If there was a way to do it e.g. doItNow :: IO a -> a then everyone else can also use it:

clickHereToWin = doItNow (stealCreditCardDetails >> selectRandomPrize)

Is getting that darn String really that important - why are you even using Haskell?

That is why you cannot get rid of IO in Haskell; think of it instead as a special safety-belt which stops your programs falling out of the computer-carnival ride. Albert Lai posted another good explanation on comp.lang.functional:

I now want to address the real question: how do we write useful programs if we can't get rid of the IO tag?

Normally, we write the core algorithm as a function. This does not perform I/O. It just needs to take input data from parameters, and return the answer.

The main program will be responsible for I/O. It reads strings from the input file, turns them into internal data types (e.g. numbers), gives them to the function, takes the return value of the function, and prints the answer.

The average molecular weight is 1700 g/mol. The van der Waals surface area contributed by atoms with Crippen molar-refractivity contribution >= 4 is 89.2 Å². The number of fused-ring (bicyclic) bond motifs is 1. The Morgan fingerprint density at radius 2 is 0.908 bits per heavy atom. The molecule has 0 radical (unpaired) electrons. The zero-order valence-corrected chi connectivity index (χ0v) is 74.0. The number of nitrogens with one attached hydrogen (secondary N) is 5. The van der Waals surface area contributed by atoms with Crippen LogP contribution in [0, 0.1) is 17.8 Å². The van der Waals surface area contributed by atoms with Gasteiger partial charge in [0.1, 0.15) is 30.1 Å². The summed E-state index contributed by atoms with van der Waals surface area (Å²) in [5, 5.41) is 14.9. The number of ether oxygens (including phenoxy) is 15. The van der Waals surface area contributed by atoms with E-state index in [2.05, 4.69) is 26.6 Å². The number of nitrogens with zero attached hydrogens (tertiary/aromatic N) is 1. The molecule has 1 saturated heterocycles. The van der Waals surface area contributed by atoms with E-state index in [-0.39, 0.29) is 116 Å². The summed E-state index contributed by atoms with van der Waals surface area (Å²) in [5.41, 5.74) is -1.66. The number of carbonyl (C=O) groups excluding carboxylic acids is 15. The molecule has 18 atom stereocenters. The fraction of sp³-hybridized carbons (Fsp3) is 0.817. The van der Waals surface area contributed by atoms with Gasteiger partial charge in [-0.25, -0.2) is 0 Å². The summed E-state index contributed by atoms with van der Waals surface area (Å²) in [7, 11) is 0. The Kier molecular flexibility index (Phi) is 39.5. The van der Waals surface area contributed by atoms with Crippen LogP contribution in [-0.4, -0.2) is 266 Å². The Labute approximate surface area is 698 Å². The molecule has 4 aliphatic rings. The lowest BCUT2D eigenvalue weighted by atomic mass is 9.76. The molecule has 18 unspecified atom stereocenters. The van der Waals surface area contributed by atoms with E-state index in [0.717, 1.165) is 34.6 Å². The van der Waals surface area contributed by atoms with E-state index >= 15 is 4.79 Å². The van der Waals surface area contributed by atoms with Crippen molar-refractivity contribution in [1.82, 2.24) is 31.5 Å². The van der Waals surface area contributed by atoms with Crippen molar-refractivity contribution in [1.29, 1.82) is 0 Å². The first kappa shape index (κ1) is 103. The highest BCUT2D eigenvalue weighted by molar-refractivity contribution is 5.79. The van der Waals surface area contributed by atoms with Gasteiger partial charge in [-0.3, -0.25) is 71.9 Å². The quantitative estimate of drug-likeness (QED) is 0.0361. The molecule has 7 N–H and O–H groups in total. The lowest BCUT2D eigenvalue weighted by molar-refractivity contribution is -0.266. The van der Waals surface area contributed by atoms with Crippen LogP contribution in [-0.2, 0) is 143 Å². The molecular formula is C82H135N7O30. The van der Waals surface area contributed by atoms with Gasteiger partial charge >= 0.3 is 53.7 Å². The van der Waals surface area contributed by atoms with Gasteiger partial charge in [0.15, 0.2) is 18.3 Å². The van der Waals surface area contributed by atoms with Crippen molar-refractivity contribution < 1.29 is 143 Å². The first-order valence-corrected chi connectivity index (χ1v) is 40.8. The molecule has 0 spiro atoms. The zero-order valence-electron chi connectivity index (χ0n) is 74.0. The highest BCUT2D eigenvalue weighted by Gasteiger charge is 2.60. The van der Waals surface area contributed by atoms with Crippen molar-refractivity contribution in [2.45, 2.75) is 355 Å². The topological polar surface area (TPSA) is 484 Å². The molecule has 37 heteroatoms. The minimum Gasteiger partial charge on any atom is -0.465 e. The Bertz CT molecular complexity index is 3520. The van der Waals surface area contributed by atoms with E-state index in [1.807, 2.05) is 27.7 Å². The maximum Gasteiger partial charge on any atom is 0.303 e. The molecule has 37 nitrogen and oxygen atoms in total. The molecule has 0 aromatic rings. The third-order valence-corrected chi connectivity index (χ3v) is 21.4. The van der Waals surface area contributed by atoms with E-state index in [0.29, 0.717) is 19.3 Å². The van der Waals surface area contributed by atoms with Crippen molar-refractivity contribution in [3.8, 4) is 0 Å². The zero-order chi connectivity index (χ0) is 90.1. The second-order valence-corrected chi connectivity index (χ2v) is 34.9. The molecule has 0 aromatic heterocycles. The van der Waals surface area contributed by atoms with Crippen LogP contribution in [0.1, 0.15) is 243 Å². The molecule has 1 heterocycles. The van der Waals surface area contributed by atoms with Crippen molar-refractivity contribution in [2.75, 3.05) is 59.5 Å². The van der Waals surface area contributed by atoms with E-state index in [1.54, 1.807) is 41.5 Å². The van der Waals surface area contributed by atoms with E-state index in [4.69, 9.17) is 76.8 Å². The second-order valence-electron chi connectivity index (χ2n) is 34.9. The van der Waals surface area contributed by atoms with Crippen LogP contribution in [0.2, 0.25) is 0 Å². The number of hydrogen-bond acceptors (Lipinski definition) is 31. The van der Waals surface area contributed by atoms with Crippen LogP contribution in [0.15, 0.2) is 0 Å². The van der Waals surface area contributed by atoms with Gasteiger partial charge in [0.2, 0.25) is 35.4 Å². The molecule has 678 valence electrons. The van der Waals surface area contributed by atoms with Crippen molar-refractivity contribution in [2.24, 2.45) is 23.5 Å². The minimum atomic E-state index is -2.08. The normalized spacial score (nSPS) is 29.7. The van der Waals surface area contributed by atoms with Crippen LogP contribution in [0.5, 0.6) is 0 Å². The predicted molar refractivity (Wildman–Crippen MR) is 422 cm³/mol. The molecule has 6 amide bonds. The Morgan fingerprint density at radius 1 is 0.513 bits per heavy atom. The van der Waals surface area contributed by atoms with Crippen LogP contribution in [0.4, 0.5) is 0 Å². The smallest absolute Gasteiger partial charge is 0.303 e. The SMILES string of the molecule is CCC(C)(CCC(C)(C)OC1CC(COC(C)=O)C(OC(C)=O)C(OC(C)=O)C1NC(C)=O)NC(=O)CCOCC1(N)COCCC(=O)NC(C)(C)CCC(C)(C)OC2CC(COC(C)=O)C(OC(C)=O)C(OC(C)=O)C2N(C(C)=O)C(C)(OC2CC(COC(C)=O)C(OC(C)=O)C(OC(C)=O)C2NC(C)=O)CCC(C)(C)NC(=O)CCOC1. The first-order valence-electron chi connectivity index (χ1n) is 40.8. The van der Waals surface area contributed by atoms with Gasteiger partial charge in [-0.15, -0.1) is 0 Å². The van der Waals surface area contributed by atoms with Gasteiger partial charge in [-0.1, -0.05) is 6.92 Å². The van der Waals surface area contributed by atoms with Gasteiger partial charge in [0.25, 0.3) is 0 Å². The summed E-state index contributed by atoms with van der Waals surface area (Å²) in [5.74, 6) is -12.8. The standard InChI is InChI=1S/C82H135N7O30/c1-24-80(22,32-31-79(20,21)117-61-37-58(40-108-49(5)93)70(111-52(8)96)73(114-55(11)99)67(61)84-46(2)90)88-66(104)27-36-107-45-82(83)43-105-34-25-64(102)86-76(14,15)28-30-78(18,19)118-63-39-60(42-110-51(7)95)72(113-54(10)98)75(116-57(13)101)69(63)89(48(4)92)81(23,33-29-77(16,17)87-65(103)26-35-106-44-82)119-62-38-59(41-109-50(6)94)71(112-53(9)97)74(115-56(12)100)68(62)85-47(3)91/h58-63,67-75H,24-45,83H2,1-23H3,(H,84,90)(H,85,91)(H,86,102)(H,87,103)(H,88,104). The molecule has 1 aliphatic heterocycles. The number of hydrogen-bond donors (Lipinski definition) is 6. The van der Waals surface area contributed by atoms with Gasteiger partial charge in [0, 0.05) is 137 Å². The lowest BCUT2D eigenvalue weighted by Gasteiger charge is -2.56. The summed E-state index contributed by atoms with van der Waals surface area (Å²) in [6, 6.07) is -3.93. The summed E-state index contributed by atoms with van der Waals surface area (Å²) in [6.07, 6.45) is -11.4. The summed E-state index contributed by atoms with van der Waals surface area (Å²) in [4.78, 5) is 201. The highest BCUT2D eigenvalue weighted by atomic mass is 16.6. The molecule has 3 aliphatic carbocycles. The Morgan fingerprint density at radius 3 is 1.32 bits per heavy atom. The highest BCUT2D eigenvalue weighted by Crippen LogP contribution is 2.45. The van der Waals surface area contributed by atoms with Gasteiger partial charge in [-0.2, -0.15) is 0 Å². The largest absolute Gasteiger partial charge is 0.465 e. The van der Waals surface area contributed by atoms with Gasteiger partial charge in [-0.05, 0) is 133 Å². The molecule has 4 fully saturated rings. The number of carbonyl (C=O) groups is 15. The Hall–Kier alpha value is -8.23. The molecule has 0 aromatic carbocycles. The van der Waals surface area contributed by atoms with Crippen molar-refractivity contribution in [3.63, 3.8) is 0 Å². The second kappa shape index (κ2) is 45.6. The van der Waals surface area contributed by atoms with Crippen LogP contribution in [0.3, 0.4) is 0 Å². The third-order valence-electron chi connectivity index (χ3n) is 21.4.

The main program is required to be an IO guy anyway, so there is no extra difficulty doing I/O inside it, and there is no need to turn IO String into String inside it either.

So the biggest parts of your Haskell programs should be pure, non-I/O functions which crunch all the data, leaving a thin layer of I/O code for retrieving the necessary information (e.g. from a database) and displaying the results (e.g. to a V.R. headset).

Instead of finding a way to get rid of IO, focus on keeping the I/O layer of your Haskell programs as thin as possible by maximising the code which is pure.

(Alternately, if you could get rid of IO then so could everyone else...)

See also



What you weren't told immediately, and why.

Right now, there is a function an entity in Haskell 2010 which does just that. However, it should not be abused in this way - it must only be used to wrap foreign I/O procedures that behave like pure Haskell functions i.e. they have no visible side effects. Since this cannot be done by the compiler, it's the user's responsibility to ensure this property is satisfied.

Therefore only very-experienced programmers, usually those writing system-level programs or libraries should use this entity - if you've never written anything as complex as e.g. a webserver, you are most likely not qualified enough to use it.

Otherwise, more information about this fraught entity can be found here.